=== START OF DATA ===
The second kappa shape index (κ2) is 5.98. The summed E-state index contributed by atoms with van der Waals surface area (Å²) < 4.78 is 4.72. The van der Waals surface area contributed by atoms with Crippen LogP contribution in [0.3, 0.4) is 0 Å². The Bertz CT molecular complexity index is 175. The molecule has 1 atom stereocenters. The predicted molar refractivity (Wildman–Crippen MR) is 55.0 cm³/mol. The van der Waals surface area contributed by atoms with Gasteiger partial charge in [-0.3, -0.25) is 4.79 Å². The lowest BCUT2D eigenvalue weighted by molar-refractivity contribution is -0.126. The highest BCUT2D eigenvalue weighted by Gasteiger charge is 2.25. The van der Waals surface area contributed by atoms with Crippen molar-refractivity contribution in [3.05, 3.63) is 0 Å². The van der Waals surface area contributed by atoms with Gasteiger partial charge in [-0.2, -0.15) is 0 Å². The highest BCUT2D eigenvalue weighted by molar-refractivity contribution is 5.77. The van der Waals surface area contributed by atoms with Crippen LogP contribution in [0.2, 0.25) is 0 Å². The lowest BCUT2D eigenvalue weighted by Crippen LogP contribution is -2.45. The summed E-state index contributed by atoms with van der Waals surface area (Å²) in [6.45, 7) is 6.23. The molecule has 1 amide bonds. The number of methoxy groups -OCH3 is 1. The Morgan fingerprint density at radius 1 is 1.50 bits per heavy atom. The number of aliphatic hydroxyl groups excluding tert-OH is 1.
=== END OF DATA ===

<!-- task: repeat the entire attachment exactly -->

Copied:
The second kappa shape index (κ2) is 5.98. The summed E-state index contributed by atoms with van der Waals surface area (Å²) < 4.78 is 4.72. The van der Waals surface area contributed by atoms with Crippen LogP contribution in [0.3, 0.4) is 0 Å². The Bertz CT molecular complexity index is 175. The molecule has 1 atom stereocenters. The predicted molar refractivity (Wildman–Crippen MR) is 55.0 cm³/mol. The van der Waals surface area contributed by atoms with Gasteiger partial charge in [-0.3, -0.25) is 4.79 Å². The lowest BCUT2D eigenvalue weighted by molar-refractivity contribution is -0.126. The highest BCUT2D eigenvalue weighted by Gasteiger charge is 2.25. The van der Waals surface area contributed by atoms with Crippen molar-refractivity contribution in [3.05, 3.63) is 0 Å². The van der Waals surface area contributed by atoms with Gasteiger partial charge in [-0.2, -0.15) is 0 Å². The highest BCUT2D eigenvalue weighted by molar-refractivity contribution is 5.77. The van der Waals surface area contributed by atoms with Crippen LogP contribution in [0.2, 0.25) is 0 Å². The lowest BCUT2D eigenvalue weighted by Crippen LogP contribution is -2.45. The summed E-state index contributed by atoms with van der Waals surface area (Å²) in [6.45, 7) is 6.23. The molecule has 1 amide bonds. The number of methoxy groups -OCH3 is 1. The Morgan fingerprint density at radius 1 is 1.50 bits per heavy atom. The number of aliphatic hydroxyl groups excluding tert-OH is 1.